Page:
My suggestion, FWIW, is to use the microwave (if you have one) to warm your stock to at least room temperature. Then, start your canner with water about the same temp. If doing multiple batches, cool down the canner by replacing the water, or setting the canner in a sink full of cold water, till the water inside is about the same temperature of the broth in your jars.

Whether using hot pack or cold pack, FWIW, I always try to have everything, from the jars to the ingredients to the canner itself about the same temp at the start of a cycle. Thus, far less stress on the glass.

Hope these pennies help.
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Old 12-31-2010, 12:47 PM
alliani Female alliani is offline
Join Date: Jun 2010
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Thanks, everyone!

...Just to clarify, so I know I have a good grasp on it - if everything is as room temperature (or close to), and placed in the pressure canner with tepid water (or at a similar temp to the jars & ingredients to avoid shocking the jars), by the time the canner has come up to proper pressure the canned ingredients have also come to the proper pressure/temperature, and I can begin timing for the ingredient that takes the longest to process. Right?

Why on Earth it didn't occur to me that 2 cups of "cold" (room temp) liquid in each jar would make it to a proper temperature in an hour and a half in a pressure canner is beyond me. But I suppose it's better to err on the side of caution (at least that's what I'm telling myself so I can quit smackin' my forehead).

Thank you, again!

Last edited by alliani; 12-31-2010 at 01:09 PM. Reason: Oooooh, I got it! DUH! (I just hope I can keep it!)
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Old 12-31-2010, 12:54 PM
ScrubbieLady ScrubbieLady is offline
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My 2 cents worth. I would think that starting with the cold stock would also make it take longer for the canner to get up to pressure because it would have to heat up the stock also. I second the motion about heating up the stock in the microwave.
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Old 01-21-2011, 09:40 PM
Aseries Aseries is offline
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Location: Somewhere in Canada
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When I pressure can cold chicken I pack the jars cold, put little water and place it in the canner with water that is just slowly come up to a boil. Why because I know tossing a even a slightly cold jar in boiling hot water will crack the jar, not always.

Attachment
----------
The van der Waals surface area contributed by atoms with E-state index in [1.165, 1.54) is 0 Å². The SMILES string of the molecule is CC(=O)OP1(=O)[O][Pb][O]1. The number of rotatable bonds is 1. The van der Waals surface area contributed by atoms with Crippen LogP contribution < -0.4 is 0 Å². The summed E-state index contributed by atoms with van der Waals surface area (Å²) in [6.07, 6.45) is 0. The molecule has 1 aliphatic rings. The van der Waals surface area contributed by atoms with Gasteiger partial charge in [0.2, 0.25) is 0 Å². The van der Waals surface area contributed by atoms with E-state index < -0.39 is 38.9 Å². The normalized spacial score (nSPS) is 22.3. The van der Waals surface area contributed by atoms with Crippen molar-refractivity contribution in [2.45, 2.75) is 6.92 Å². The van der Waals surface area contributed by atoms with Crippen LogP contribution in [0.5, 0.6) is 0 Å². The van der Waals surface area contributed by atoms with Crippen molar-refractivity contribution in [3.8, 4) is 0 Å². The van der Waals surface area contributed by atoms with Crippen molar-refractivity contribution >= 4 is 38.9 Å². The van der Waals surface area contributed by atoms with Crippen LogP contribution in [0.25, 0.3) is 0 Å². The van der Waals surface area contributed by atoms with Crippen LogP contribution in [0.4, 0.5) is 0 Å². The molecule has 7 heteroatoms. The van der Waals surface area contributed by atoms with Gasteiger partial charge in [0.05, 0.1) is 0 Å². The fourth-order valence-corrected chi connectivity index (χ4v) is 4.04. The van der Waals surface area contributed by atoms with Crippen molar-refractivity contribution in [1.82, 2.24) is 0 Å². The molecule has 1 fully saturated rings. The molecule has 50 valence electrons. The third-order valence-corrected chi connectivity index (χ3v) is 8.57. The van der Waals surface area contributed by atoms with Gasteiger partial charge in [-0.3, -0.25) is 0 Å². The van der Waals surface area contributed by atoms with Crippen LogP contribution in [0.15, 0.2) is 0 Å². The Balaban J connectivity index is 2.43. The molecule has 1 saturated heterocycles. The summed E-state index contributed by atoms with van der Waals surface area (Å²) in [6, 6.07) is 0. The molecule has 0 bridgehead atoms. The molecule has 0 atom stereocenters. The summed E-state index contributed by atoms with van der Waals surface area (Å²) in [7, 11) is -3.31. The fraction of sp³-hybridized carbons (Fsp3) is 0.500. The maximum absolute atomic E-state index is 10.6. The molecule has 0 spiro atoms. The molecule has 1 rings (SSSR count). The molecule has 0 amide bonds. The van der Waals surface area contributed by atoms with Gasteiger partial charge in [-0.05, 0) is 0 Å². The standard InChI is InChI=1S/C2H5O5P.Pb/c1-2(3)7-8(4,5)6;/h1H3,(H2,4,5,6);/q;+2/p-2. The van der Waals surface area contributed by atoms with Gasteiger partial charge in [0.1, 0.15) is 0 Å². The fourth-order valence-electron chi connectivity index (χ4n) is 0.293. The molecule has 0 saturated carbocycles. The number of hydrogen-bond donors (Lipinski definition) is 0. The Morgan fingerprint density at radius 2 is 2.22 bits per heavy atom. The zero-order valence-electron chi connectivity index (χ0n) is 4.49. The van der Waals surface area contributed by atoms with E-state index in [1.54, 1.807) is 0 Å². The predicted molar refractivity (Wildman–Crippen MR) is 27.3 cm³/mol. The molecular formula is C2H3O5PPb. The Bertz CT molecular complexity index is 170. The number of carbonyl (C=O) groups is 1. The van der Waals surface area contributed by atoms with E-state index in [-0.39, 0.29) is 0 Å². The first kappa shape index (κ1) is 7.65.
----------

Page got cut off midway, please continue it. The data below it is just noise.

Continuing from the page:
The canner might take time to come up to pressure but its no more than a few more min. Then mostly its the bottom Jars that take the brunt of the water, you can also place a few empty jars on the bottom put the aluminum disk on top and place all the cold pack jars on top the rack. So that none of them actually are in the water.

Making soup, I always hot pack it, as the stock is usually always boiling and the jars heat up enough not to worry about them cracking, unless your stock is not hot enough. Which happened once when I was being a slacker making pickles, I had jar of pickles crack in the canner. Ugh what a mess..

Reading these threads is interesting, its nice to hear other people are canning up a storm...
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Old 01-25-2011, 12:19 PM
MichaelK Male MichaelK is offline
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Everybody here is talking about adding cold jars to hot water. That's a big no-no. I do can broth straight from the frig, but this is what I do. I wash and prepare my jars first, and fill them with cold, congealed broth. I then screw on the lids and add them to the canner containing cold water. I then turn on the heat and start warming the water up to boiling. Once the water is boiling, I put on the lid and exhaust the air for 5-10 minutes. Then I add the pressure weight and wait for jiggling to start.

The broth is hot enough to start canning by the time you are ready to put the lid of the canner on. What temperature the broth started at is a total non-issue.
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Old 01-25-2011, 07:56 PM
JarDude Male JarDude is offline
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I can starting with cold water and prefilled jars straight from the fridge all the time.

ps Canning soups only need 60/75 minute for pints/quarts which is not the same time needed for meats alone.